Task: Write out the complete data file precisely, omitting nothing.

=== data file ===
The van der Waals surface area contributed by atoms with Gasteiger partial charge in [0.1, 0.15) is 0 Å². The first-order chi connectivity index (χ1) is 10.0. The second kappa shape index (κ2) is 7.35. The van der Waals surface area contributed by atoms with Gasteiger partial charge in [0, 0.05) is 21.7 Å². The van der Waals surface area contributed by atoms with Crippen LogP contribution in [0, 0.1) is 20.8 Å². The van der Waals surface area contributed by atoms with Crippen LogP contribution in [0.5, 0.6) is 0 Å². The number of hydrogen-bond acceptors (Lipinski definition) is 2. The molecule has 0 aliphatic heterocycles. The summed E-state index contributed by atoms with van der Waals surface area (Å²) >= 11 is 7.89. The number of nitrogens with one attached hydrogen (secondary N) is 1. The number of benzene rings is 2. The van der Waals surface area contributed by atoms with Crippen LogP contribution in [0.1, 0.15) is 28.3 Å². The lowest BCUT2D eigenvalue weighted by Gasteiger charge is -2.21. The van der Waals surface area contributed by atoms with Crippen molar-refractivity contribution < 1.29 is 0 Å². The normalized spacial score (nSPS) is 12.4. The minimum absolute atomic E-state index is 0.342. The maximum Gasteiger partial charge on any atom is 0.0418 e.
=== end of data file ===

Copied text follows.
The van der Waals surface area contributed by atoms with Gasteiger partial charge in [0.1, 0.15) is 0 Å². The first-order chi connectivity index (χ1) is 10.0. The second kappa shape index (κ2) is 7.35. The van der Waals surface area contributed by atoms with Gasteiger partial charge in [0, 0.05) is 21.7 Å². The van der Waals surface area contributed by atoms with Crippen LogP contribution in [0, 0.1) is 20.8 Å². The van der Waals surface area contributed by atoms with Crippen LogP contribution in [0.5, 0.6) is 0 Å². The number of hydrogen-bond acceptors (Lipinski definition) is 2. The molecule has 0 aliphatic heterocycles. The summed E-state index contributed by atoms with van der Waals surface area (Å²) >= 11 is 7.89. The number of nitrogens with one attached hydrogen (secondary N) is 1. The number of benzene rings is 2. The van der Waals surface area contributed by atoms with Crippen LogP contribution in [0.1, 0.15) is 28.3 Å². The lowest BCUT2D eigenvalue weighted by Gasteiger charge is -2.21. The van der Waals surface area contributed by atoms with Crippen molar-refractivity contribution < 1.29 is 0 Å². The normalized spacial score (nSPS) is 12.4. The minimum absolute atomic E-state index is 0.342. The maximum Gasteiger partial charge on any atom is 0.0418 e.